Friday, May 09, 2008

REVIEW: Emma by Jane Austen

Adventures in Storytelling: Romance
Review by Alisha Iserman, Mount Pleasant Public Library

Although she was not extraordinarily well-known as an author during her lifetime, Jane Austen has gained much popularity these last two centuries. Not only have her novels been made into many film adaptations but there are also numerous Jane Austen sequel books such as Jane Fairfax: The Secret Story of the Second Heroine in Jane Austen's Emma by Joan Aiken, Lovers' Perjuries; or, The Clandestine Courtship or Jane Fairfax and Frank Churchill: a Retelling of Jane Austen's Emma by Joan Ellen Delman and Mr. Darcy's Daughters by Elizabeth Aston.

When the novel opens, we find Emma Woodhouse and her father mourning the loss of Emma's governess of sixteen years. Though Miss Taylor marries and lives only a half mile away, they are both distraught with her departure. Not sad for too long, Emma finds comfort in befriending Harriet Smith, a young girl who may not be a gentleman's daughter. Emma attempts her matchmaker skills with Harriet. She wants to match her with a gentleman. And while focusing on Harriet's love life, Emma finds a love of her own. In fact, he is a certain gentleman that she has known for quite some time.

One of the aspects of Emma that I much enjoy is the relationship between Emma and Miss Taylor. Miss Taylor is Emma's governess but they act more like sisters. Emma goes to Miss Taylor when she craves conversation or even when she needs advice. Emma cherishes Miss Taylor's advice even though she does not always heed her advice. Another aspect that I enjoy is the setting. I like picturing the English countryside and the people who once inhabited it. I imagine huge estates with beautiful courtyards. I imagine taking tea with the characters on a porch overlooking the gardens. I also enjoy Emma as she plays the role of matchmaker. While she has good intentions, her matchmaking most often goes awry. This reminds me of my own attempt at matching my sister with different friends of mine. My intentions were always good; however, good intentions are sometimes not enough.

Thursday, April 24, 2008

REVIEW: Magic Flutes by Eva Ibbotson

Adventures in Storytelling: Romance

Magic Flutes by Eva Ibbotson
Review by Kim Olson, Lake City Public Library

Magic Flutes is a truly astounding book. As in all of Eva Ibbotson's work, the underlying theme of basic human goodness resonates throughout the novel. The story is intricate and detailed, and although the basic plot is romantic, the quality of the writing lifts this story far above a "romance." The central characters are beautifully drawn, the minor characters fully present, and the setting exquisitely presented. A young woman, the last remaining princess of the highest ranking family from the now-defunct Austrian Empire, faces the reality of life after WWI, when titles are officially abolished, and there is no longer money to support the trappings of royalty. She turns her back on her lineage devotes herself to art, working as a drudge for a minor opera company. She sells her magnificent castle, rife with history, to an English tycoon who wishes to lay it at the feet of the breathtakingly beautiful woman who captured and then broke his heart a decade earlier. Full of enchanting tidbits about life and culture in Vienna and Austria in the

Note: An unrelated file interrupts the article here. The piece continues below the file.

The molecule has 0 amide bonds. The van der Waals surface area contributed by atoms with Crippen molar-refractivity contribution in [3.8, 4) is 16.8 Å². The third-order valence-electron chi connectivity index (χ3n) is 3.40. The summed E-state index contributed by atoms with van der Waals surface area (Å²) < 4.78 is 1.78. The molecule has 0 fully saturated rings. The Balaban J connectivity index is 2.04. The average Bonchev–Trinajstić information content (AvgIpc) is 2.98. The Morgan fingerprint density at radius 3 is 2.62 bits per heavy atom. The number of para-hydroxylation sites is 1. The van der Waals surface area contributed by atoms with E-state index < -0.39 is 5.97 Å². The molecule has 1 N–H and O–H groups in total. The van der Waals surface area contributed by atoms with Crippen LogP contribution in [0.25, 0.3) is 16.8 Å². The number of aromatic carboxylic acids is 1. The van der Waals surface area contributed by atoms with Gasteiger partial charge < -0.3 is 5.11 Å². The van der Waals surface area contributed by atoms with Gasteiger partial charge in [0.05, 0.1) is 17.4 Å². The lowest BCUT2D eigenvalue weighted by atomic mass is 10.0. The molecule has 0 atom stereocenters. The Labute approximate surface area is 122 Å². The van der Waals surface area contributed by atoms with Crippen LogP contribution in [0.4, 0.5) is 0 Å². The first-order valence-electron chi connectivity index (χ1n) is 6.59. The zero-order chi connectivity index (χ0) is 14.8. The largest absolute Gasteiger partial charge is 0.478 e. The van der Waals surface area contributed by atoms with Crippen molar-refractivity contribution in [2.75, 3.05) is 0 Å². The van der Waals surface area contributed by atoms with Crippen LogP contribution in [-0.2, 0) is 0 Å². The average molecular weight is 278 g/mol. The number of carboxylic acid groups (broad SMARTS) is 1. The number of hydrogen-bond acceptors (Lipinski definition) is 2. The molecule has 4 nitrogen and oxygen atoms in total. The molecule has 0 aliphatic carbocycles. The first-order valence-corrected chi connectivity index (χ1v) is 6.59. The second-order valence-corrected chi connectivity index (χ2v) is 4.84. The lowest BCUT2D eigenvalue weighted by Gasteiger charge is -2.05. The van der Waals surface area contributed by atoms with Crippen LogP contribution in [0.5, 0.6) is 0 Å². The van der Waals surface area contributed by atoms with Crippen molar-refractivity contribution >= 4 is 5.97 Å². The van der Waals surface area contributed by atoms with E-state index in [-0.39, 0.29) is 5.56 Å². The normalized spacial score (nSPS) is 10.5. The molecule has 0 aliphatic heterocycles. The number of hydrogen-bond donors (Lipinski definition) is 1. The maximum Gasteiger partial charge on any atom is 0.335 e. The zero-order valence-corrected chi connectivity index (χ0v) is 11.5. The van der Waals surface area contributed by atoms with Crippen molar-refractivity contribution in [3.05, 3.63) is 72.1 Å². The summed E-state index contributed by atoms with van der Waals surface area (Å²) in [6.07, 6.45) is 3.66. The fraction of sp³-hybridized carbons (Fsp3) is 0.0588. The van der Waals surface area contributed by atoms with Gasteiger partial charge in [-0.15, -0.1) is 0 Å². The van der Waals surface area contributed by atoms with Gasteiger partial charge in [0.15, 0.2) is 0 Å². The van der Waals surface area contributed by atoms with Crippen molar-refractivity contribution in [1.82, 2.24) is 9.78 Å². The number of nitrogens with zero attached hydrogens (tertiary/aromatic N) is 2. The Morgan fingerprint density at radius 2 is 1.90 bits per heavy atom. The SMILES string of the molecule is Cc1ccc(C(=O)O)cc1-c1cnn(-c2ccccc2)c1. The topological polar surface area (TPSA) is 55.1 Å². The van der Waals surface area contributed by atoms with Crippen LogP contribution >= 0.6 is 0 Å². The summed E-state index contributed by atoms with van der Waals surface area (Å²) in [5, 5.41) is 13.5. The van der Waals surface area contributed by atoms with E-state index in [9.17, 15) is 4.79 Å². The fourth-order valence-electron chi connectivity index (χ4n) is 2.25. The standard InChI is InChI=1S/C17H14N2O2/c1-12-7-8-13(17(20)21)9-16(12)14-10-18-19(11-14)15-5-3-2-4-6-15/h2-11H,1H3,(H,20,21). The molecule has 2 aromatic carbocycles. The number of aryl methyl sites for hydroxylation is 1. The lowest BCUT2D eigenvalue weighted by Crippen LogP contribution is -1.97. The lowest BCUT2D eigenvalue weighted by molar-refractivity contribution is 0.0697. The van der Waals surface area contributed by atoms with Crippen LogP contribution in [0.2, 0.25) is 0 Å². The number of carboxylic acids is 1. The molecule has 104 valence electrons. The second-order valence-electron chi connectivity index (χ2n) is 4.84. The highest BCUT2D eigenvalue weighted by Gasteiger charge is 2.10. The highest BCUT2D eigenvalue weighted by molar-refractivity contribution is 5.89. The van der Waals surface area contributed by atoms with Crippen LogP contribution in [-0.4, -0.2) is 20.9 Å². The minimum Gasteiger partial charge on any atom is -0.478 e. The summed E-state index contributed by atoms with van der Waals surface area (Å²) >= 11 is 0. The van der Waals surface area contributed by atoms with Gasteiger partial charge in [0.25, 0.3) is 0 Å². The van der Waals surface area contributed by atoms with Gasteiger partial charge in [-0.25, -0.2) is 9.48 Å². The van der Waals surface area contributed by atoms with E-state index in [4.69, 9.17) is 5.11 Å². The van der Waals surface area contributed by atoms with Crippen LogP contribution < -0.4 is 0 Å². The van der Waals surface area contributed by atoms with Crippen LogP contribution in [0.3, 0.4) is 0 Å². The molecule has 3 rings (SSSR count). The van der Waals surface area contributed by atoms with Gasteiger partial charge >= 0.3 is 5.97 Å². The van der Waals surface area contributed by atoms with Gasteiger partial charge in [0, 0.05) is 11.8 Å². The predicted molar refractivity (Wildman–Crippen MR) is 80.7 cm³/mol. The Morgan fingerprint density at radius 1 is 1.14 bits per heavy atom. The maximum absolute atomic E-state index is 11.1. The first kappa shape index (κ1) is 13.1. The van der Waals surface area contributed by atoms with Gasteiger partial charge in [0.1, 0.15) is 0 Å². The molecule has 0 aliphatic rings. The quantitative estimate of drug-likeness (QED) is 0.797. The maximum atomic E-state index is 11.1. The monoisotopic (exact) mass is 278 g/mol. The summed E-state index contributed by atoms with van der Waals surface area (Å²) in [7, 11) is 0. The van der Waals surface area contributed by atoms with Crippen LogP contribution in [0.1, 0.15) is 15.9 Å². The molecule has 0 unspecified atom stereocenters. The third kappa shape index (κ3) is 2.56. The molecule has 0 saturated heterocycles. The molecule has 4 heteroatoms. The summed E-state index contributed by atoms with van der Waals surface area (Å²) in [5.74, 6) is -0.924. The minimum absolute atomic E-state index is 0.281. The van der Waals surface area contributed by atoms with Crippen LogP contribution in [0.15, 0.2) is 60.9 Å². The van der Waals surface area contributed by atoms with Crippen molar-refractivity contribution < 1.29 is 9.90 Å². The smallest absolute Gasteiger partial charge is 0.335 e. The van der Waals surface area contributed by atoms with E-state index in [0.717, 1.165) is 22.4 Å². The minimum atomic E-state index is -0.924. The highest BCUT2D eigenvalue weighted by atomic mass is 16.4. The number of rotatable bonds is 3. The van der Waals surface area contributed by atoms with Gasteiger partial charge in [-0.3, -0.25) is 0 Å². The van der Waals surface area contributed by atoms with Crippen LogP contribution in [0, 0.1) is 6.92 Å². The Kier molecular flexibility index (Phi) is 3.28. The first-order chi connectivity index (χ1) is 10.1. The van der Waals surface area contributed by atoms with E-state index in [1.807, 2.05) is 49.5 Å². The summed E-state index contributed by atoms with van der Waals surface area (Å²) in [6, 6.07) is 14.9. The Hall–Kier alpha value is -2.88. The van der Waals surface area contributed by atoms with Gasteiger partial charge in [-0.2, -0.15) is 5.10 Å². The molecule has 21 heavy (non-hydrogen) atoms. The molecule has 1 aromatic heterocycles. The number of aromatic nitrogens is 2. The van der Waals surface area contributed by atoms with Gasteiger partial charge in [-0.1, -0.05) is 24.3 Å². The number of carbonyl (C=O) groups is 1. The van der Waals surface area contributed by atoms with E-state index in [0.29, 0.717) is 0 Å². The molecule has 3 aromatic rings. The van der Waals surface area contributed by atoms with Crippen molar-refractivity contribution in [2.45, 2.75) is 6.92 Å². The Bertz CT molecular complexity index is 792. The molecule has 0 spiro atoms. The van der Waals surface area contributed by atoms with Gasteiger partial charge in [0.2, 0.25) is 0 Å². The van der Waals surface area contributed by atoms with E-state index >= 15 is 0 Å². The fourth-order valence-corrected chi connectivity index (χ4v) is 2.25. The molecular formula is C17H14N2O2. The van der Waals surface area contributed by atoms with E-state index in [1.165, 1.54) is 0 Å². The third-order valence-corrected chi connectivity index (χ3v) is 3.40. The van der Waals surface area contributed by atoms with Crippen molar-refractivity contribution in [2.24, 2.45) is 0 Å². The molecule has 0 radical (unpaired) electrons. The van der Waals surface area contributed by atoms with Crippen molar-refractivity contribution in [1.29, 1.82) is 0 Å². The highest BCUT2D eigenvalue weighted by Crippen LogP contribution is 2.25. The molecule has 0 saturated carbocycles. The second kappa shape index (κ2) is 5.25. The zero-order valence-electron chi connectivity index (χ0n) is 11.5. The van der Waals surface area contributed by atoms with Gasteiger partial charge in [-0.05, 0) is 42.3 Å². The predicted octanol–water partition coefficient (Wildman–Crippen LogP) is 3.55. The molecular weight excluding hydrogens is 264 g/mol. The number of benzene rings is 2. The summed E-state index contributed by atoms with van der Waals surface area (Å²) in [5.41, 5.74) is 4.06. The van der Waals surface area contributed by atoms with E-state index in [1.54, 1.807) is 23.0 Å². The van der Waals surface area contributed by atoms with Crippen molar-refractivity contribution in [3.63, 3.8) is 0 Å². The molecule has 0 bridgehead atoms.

years following WWI, this charming story unfolds with fresh delights on every page.

Appeal factors:
Eva Ibbotson's writing appeals to me primarily because of her gift for portraying what makes really good people good. She does this subtly and gracefully, without a hint of preaching. All
her books, which range from children's fantasy to realistic adult fiction, carry the same theme, with the same wonderful, well-informed prose. She has a gift for character and setting that bring a wonderful immediacy to her stories. Her adult books also tend to be full of tidbits of history and culture that show the breadth and depth of her knowledge of the world, and which add a great deal of appeal and interest to the plots. You don't need to be James-Joyce-literate to
understand her work, but it is still sophisticated enough to offer more to the more discerning reader. I am still searching for another author that appeals to me in this same way.

Connection with other titles:
I recommend everything by Eva Ibbotson:
The Morning Gift
A Company of Swans
A Song for Summer
Madensky Square
Journey to the River Sea
Which Witch
The Secret of Platform 13
The Beasts of Clawstone Castle
The Great Ghost Rescue
Island of the Aunts
The Star of Kazan
The Haunting of Granite Falls